Norfolk Southern has furloughed 130 employees in Roanoke and one rail union says the workers have only a “slim” chance of being recalled to work. Del. Sam Rasoul, D-Roanoke, said he was “shocked and deeply disappointed to hear about Norfolk Southern’s plans right after Labor Day” and that “this decision shows a blatant disregard for Roanoke’s role in helping to build the railroad in our region.” Why is he surprised? Why is anyone surprised? Rasoul’s heart is in the right place, but it’s a vital organ that Norfolk Southern — or should we say, Atlanta Southern?— does not possess.

For what it’s worth, Rasoul’s language isn’t all that different from that used by a Republican congressman in Pennsylvania, where Norfolk Southern also furloughed about 100 workers in Altoona. “It is deeply disappointing that Norfolk Southern has chosen to reduce its workforce in central Pennsylvania – especially as this announcement comes just one day after our nation paused to celebrate the value of American workers,” said U.S. Rep. John Joyce. Rasoul said that he vented his displeasure to the Norfolk Southern official who broke the news to him. So did Matt Pacifico, the Republican mayor of Altoona: “I feel company officials were not forthcoming when asked about future layoffs during last week’s visit to Altoona with members of the Pennsylvania House Transportation Committee.”

The railroad not forthcoming? Imagine that! Again, why is anyone surprised?

Both Roanoke and Altoona are sentimental about railroads for historic reasons, but here’s a news flash: The railroad is not sentimental about us. This is a lesson we should have learned a long time ago.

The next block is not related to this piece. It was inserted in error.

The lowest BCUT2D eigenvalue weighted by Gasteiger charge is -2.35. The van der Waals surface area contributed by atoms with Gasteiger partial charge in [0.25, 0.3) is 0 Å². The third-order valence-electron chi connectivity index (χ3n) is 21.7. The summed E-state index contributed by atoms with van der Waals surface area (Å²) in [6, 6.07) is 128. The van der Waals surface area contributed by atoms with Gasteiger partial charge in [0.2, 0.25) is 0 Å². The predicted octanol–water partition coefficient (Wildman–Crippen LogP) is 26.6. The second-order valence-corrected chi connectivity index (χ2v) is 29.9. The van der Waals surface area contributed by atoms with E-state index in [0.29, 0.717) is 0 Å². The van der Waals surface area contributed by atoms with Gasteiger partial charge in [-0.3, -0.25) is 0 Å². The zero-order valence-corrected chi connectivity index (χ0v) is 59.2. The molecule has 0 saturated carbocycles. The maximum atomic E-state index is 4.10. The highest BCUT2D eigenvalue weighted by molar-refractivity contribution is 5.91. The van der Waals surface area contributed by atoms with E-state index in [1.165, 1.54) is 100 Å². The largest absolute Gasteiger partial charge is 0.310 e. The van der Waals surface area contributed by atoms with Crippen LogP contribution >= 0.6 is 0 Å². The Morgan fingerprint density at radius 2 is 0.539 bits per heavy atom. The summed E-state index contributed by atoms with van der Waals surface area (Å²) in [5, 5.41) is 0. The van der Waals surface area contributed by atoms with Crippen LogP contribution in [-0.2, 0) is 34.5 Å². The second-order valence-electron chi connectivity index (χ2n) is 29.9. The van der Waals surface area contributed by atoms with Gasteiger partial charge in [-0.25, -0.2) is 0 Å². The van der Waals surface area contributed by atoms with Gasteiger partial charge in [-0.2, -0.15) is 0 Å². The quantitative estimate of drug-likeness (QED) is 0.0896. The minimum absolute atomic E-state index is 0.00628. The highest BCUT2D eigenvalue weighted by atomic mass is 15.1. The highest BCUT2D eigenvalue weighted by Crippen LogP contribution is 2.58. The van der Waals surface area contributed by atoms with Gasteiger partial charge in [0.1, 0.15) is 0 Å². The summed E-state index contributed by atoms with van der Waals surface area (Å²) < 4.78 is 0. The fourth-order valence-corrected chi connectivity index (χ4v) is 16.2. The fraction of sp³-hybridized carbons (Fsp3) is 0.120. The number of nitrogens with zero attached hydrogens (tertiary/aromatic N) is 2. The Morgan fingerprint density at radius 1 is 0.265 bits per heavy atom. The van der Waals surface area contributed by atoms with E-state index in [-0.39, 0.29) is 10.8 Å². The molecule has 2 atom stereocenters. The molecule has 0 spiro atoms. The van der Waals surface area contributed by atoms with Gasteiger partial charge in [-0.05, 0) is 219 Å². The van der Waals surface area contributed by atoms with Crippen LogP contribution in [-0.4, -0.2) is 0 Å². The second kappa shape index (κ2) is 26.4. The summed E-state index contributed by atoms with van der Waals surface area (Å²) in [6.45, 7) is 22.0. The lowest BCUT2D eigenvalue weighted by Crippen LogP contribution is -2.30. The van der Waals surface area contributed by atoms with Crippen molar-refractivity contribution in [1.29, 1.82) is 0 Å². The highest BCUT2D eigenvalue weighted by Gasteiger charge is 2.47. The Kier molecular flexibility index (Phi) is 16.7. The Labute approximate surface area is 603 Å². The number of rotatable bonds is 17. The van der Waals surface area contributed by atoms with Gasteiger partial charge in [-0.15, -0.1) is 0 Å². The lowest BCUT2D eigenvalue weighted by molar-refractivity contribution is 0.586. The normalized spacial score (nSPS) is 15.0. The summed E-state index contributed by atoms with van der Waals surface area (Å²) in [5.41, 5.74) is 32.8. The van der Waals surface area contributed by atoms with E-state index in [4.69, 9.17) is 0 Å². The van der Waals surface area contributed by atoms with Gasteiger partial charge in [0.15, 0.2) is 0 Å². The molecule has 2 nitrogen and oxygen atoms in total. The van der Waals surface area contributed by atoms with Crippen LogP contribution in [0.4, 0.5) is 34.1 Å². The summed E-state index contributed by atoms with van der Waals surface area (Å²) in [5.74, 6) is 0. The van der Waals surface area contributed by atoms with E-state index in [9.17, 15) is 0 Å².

Truth be told, of course, few corporations are sentimental about anything. That’s the essential criticism of capitalism: Corporate executives don’t work for their employees or their communities; they work for the shareholders. Rasoul said he was unhappy about the cuts because Norfolk Southern isn’t in financial distress. The company just reported earnings of $722 million in the second quarter —up from $710 million in the same period last year. Doesn’t really matter. The shareholders always want more, whether they are mega-rich Wall Street investors or ordinary workers with a 401k full of mutual funds. If the company feels it no longer needs those workers in Roanoke or Altoona, well, they’re gone. Just like that. This is simply how things work. If the railroad were still headquartered here, things might — might —be different. Corporate executives would have to face their fellow business leaders at the Shenandoah Club, the country club, on some community board. But the railroad isn’t headquartered here and hasn’t been since 1982, a year now almost four decades in the rear view mirror. That world is long gone. The railroad isn’t even really headquartered in Virginia anymore. In March, the company broke ground for its new headquarters in Atlanta. For some years now, the railroad has had nearly three times as many employees in Atlanta than in Norfolk, anyway. Roanoke? Last year, Norfolk Southern says it averaged 26,662 employees. Let’s subtract the 230 just furloughed. That’s 26,432. After these furloughs, Norfolk Southern will employ about 920 people in Roanoke. That’s precisely 3.48% of the company’s workforce. Let’s repeat what we said above: We may feel sentimental about the railroad. We name our hockey team the Rail Yard Dawgs. We turn out by the thousands to see the beloved 611 steam engine. But with just 3.48% of its workforce here, the railroad has no reason to feel anything about us. We are just a dot on the map, a line on the corporate ledger — one that can be easily erased. We should stop pining for what is really the corporate equivalent of an ex that moved out long ago.